Tuesday 28 October 2008

two oppositions

A reader says yesterday's blog was 'harsh' on green advertising campaigns,

Are you saying that the connection between the language of consumerism to promote lifestyle choices necessarily produces superficial activities? I think that there's a connection between the aesthetics or the 'how' of a 'message' being delivered and the message itself. But I also think that for some people, the actions that they might take in response to that may be significant for them, meaningful for them, in ways that can't be predicted.

To clarify, there are two oppositions here. One is between green thinking and consumerism and the contradiction involved in using consumer techniques to push green messages. Consumer advertising has a dominant tone/style that's hip, jaunty and sexy and this tone largely crowds out other voices, emotions, experiences. It's as if green messages are having to dress up in someone else's clothes to gain any visibility. At some level, form affects content.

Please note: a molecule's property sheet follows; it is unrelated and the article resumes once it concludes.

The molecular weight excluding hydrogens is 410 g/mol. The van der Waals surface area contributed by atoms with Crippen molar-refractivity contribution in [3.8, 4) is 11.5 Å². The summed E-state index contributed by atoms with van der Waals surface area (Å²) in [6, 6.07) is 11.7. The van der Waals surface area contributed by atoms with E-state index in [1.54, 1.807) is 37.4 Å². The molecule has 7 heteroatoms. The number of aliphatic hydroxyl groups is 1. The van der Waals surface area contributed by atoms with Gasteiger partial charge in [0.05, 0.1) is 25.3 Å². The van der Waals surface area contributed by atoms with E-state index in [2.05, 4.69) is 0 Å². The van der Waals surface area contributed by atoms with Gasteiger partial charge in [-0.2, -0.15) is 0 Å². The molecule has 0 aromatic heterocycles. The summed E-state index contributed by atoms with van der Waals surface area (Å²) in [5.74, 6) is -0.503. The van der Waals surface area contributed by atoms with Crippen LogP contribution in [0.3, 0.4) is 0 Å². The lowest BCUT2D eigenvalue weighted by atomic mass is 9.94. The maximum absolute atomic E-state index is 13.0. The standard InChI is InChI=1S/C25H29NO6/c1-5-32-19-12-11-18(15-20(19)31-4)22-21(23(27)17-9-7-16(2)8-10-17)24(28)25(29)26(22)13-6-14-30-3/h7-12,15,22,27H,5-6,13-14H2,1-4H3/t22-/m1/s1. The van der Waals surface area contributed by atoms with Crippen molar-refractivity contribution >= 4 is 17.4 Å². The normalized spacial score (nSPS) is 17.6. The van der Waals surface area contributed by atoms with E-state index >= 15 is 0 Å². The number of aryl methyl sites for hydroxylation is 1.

The other opposition is between advertising, which closes down meaning to push a single message, and art/literature, which opens up meaning and possibility and doesn't try to control how it's interpreted.

It's not that the activities that green campaigns promote are superficial. It's that a campaign poster or ad or video has to be instantly digestible. As a form of communication, that makes it superficial. The actions that flow may well be beneficial and meaningful, but judging that isn't part of critical discourse about the arts.

see also on this blog: art, ads and agit-prop, keep it distinct, the message is not to have one, artists and activists and just asking.

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